I was doing some research on elliptic curves. I know how to find the generator of $Z_p$ (this is a prime group). But I came across the term $Z_p*$ (group containing elements that relatively prime to $p$, which is composite obviously).

So I want to know how to find the generator of a composite group. How can I find the "generator" of a "composite group" (group order is composite)? And how can I find the "generator of $Z_p*$" (field with composite elements ranging from $\{1,2,\dots,p-1\}$)?

  • 2
    $\begingroup$ I presume you are talking about additive groups here, and not multiplicative groups? And generators are not unique, so there is no "the generator". $\endgroup$
    – TMM
    Commented Feb 14, 2017 at 15:06

2 Answers 2


$\newcommand{\Z}{\mathbb{Z}}$If I have understood your question correctly, your goal is to find a primitive root modulo $p$, also called a generator of $(\Z/p\Z)^\times$, knowing that $p$ is prime.

Do you know the prime factorization of $\phi(p) = p - 1$? If you don't, this is hard. If you do, there's at least one common fast case, and there's always a general slow case.

  • Fast case. Is $p$ a safe prime—that is, is there another prime $q$ such that $p = 2 q + 1$? If so, then there are only four possible orders, $\{1,2,q,2q\}$, corresponding, respectively, to the subgroups $\{1\}$, $\{1, -1\}$, the quadratic residues, and the whole group. Thus to find a generator of $(\Z/p\Z)^\times$ it suffices to find a quadratic nonresidue other than $-1$.

You can use the law of quadratic reciprocity to quickly pick a generator. For example, if $p \equiv 3 \pmod 8$ or $p = 5$, then $2$ is a quadratic nonresidue and hence a generator; otherwise $p \equiv 7 \pmod 8$, since $p \equiv 3 \pmod 4$ by virtue of being a safe prime above 5, so $-2$ is a quadratic nonresidue and hence a generator.

(Why is this case common? Often the goal is to find a generator for a Diffie–Hellman group, which over finite fields is always done with a safe prime modulus—although in that case usually one seeks a generator of the order-$q$ subgroup instead, i.e. a quadratic residue other than $-1$. See, e.g., RFC 2412, Appendix E ‘The Well-Known Groups’.)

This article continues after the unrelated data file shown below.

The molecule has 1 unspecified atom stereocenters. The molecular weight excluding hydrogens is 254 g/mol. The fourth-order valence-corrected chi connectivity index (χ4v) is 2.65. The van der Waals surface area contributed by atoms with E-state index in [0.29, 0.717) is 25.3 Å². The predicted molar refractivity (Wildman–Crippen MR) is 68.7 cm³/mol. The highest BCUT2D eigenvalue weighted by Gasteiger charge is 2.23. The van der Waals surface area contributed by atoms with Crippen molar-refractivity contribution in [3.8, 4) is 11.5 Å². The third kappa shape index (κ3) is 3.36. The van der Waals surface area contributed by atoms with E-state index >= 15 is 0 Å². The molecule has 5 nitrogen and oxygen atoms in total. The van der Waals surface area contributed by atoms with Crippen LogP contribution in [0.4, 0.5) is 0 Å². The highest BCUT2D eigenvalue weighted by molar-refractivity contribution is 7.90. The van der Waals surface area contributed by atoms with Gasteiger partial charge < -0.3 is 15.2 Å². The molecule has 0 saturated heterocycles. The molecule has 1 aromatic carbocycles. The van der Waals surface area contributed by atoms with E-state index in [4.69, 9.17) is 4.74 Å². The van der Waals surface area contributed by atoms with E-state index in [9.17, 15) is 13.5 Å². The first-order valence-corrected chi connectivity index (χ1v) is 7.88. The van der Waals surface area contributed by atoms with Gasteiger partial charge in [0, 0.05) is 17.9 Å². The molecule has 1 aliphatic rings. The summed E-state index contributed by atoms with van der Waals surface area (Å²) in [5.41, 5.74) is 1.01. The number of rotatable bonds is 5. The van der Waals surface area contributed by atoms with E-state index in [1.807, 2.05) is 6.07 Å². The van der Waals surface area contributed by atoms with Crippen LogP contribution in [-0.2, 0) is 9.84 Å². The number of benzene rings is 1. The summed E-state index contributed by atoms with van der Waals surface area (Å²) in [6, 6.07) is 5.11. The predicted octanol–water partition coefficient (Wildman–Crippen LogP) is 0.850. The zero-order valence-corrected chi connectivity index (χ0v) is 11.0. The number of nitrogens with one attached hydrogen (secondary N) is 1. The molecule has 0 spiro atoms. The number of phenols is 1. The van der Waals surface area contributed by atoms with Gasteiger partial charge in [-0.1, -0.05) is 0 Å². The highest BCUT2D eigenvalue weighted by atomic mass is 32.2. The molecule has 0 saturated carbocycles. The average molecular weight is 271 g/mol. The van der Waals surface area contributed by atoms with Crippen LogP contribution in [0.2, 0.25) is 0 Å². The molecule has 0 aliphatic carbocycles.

• Otherwise, general case. Let $\phi(p) = p - 1 = q_0^{e_0} q_1^{e_1} \cdots q_{k-1}^{e_{k-1}}$ for primes $q_i$. March through the quadratic nonresidues $x \in (\Z/p\Z)^\times \setminus \{-1\}$, and for each distinct factor $q_i$ of $p - 1$, check whether $$x^{\phi(p)/q_i} \equiv 1 \pmod{p}.$$ If for some $x$ the powers $x^{\phi(p)/q_i}$ are all not congruent to 1 modulo $p$, then you have found an element of maximal order $\phi(p)$ which is therefore a generator.

(It doesn't hurt to test all elements, but you may be able to skip quadratic residues faster than computing the modular exponentiation.)

  • $\begingroup$ How to get the prime factorization of p-1, unless it is provided. Can you please clarify this part! @Squeamish Ossifrage $\endgroup$
    – Megha
    Commented May 22, 2022 at 19:23

Usually $Z_p^*$ denotes the multiplicative group of the finite field $Z_p = {\mathbb F}_p = {\mathbb Z}/p{\mathbb Z}$ of the integers modulo a prime $p$. It is quite well-known that finite subgroups of the multiplicative group of a field are cyclic, i.e., generated by a single element. In the case of the full multiplicative group $Z_p^*$ such a generator is often called a primitive root, but it is a notoriously difficult (= unsolved) problem to find an algorithm that can provable find quickly a primitive root given the prime $p$.

Take also a look at the wikipedia.

  • 1
    $\begingroup$ The absence of a fast provable algorithm does not mean it is hard in practice. Just trial and error normally shouldn't take too long (if $p-1$ does not contain too many small factors). $\endgroup$
    – TMM
    Commented Feb 14, 2017 at 16:19
  • $\begingroup$ @TMM: Yep, I should have mentioned that. If you believe in the generalized Riemann hypothesis, there are primitive roots of size $O(\log^6(p))$, so simply trying all values $2, 3, \dots$ works quite efficiently (if you know the factorization of $p-1$ ;-)). $\endgroup$ Commented Feb 14, 2017 at 17:21
  • $\begingroup$ Depending on the application, $p$ might have been chosen to guarantee that $p - 1$ does not have many small factors, in which case even $O(\log^6 p)$ is pessimistic. (For ed25519 for instance, where $p = 2^{255} - 19$, we have $\phi(p - 1) / (p - 1) \approx 1/3$, so one in three numbers is a primitive root.) $\endgroup$
    – TMM
    Commented Feb 14, 2017 at 17:58

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